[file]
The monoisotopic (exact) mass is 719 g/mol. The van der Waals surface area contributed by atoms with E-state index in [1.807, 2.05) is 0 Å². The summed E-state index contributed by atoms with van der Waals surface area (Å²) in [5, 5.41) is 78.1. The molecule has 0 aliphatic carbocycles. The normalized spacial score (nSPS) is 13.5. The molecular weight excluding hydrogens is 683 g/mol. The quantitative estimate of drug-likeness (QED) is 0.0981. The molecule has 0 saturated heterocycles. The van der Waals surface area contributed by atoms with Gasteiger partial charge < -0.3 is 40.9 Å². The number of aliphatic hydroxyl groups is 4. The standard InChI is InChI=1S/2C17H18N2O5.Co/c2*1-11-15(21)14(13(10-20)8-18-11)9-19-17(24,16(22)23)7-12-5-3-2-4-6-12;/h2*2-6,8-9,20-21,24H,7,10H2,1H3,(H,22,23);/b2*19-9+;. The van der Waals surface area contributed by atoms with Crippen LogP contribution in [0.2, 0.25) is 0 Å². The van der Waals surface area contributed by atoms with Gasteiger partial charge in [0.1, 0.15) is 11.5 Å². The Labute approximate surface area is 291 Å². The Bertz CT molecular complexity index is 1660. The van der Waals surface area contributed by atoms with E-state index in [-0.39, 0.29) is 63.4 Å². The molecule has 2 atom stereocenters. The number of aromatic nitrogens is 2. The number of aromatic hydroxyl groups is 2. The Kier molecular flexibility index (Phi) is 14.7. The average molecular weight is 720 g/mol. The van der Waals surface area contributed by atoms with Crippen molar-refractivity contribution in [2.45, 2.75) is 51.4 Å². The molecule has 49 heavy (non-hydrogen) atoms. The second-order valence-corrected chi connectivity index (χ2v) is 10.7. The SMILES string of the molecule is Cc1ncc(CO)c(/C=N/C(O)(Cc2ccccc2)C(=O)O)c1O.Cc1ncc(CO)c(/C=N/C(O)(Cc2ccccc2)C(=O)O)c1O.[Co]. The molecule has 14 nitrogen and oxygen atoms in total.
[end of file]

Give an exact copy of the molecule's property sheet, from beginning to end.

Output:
The monoisotopic (exact) mass is 719 g/mol. The van der Waals surface area contributed by atoms with E-state index in [1.807, 2.05) is 0 Å². The summed E-state index contributed by atoms with van der Waals surface area (Å²) in [5, 5.41) is 78.1. The molecule has 0 aliphatic carbocycles. The normalized spacial score (nSPS) is 13.5. The molecular weight excluding hydrogens is 683 g/mol. The quantitative estimate of drug-likeness (QED) is 0.0981. The molecule has 0 saturated heterocycles. The van der Waals surface area contributed by atoms with Gasteiger partial charge < -0.3 is 40.9 Å². The number of aliphatic hydroxyl groups is 4. The standard InChI is InChI=1S/2C17H18N2O5.Co/c2*1-11-15(21)14(13(10-20)8-18-11)9-19-17(24,16(22)23)7-12-5-3-2-4-6-12;/h2*2-6,8-9,20-21,24H,7,10H2,1H3,(H,22,23);/b2*19-9+;. The van der Waals surface area contributed by atoms with Crippen LogP contribution in [0.2, 0.25) is 0 Å². The van der Waals surface area contributed by atoms with Gasteiger partial charge in [0.1, 0.15) is 11.5 Å². The Labute approximate surface area is 291 Å². The Bertz CT molecular complexity index is 1660. The van der Waals surface area contributed by atoms with E-state index in [-0.39, 0.29) is 63.4 Å². The molecule has 2 atom stereocenters. The number of aromatic nitrogens is 2. The number of aromatic hydroxyl groups is 2. The Kier molecular flexibility index (Phi) is 14.7. The average molecular weight is 720 g/mol. The van der Waals surface area contributed by atoms with Crippen molar-refractivity contribution in [2.45, 2.75) is 51.4 Å². The molecule has 49 heavy (non-hydrogen) atoms. The second-order valence-corrected chi connectivity index (χ2v) is 10.7. The SMILES string of the molecule is Cc1ncc(CO)c(/C=N/C(O)(Cc2ccccc2)C(=O)O)c1O.Cc1ncc(CO)c(/C=N/C(O)(Cc2ccccc2)C(=O)O)c1O.[Co]. The molecule has 14 nitrogen and oxygen atoms in total.